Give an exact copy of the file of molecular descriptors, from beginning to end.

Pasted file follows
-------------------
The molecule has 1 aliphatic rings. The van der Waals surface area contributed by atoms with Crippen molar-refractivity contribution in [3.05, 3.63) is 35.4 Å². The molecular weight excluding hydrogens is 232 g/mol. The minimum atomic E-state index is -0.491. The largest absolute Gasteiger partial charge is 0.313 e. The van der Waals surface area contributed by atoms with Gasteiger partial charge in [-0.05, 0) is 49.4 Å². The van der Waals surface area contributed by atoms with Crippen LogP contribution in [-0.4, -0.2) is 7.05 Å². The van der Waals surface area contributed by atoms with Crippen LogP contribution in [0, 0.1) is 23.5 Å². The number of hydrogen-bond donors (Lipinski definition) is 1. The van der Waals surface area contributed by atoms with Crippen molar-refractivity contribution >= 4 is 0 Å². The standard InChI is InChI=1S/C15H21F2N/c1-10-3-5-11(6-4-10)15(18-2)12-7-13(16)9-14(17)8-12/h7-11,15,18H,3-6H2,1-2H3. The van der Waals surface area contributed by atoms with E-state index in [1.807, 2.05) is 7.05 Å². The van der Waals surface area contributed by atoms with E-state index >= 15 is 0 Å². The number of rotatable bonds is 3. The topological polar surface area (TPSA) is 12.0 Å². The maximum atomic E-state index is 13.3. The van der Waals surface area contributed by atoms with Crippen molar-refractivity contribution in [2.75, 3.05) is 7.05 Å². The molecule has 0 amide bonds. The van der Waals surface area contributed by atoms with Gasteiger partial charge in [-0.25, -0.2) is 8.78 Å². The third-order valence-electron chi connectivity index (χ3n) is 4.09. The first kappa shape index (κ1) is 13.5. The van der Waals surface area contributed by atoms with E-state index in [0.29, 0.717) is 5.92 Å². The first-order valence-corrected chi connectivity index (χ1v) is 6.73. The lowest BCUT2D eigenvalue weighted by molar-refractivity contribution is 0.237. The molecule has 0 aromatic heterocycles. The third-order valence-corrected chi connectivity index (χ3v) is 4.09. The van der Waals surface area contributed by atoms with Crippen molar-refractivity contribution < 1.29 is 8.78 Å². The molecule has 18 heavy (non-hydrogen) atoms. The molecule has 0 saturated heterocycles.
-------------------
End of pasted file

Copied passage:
The molecule has 1 aliphatic rings. The van der Waals surface area contributed by atoms with Crippen molar-refractivity contribution in [3.05, 3.63) is 35.4 Å². The molecular weight excluding hydrogens is 232 g/mol. The minimum atomic E-state index is -0.491. The largest absolute Gasteiger partial charge is 0.313 e. The van der Waals surface area contributed by atoms with Gasteiger partial charge in [-0.05, 0) is 49.4 Å². The van der Waals surface area contributed by atoms with Crippen LogP contribution in [-0.4, -0.2) is 7.05 Å². The van der Waals surface area contributed by atoms with Crippen LogP contribution in [0, 0.1) is 23.5 Å². The number of hydrogen-bond donors (Lipinski definition) is 1. The van der Waals surface area contributed by atoms with Crippen molar-refractivity contribution >= 4 is 0 Å². The standard InChI is InChI=1S/C15H21F2N/c1-10-3-5-11(6-4-10)15(18-2)12-7-13(16)9-14(17)8-12/h7-11,15,18H,3-6H2,1-2H3. The van der Waals surface area contributed by atoms with E-state index in [1.807, 2.05) is 7.05 Å². The van der Waals surface area contributed by atoms with E-state index >= 15 is 0 Å². The number of rotatable bonds is 3. The topological polar surface area (TPSA) is 12.0 Å². The maximum atomic E-state index is 13.3. The van der Waals surface area contributed by atoms with Crippen molar-refractivity contribution in [2.75, 3.05) is 7.05 Å². The molecule has 0 amide bonds. The van der Waals surface area contributed by atoms with Gasteiger partial charge in [-0.25, -0.2) is 8.78 Å². The third-order valence-electron chi connectivity index (χ3n) is 4.09. The first kappa shape index (κ1) is 13.5. The van der Waals surface area contributed by atoms with E-state index in [0.29, 0.717) is 5.92 Å². The first-order valence-corrected chi connectivity index (χ1v) is 6.73. The lowest BCUT2D eigenvalue weighted by molar-refractivity contribution is 0.237. The molecule has 0 aromatic heterocycles. The third-order valence-corrected chi connectivity index (χ3v) is 4.09. The van der Waals surface area contributed by atoms with Crippen molar-refractivity contribution < 1.29 is 8.78 Å². The molecule has 18 heavy (non-hydrogen) atoms. The molecule has 0 saturated heterocycles.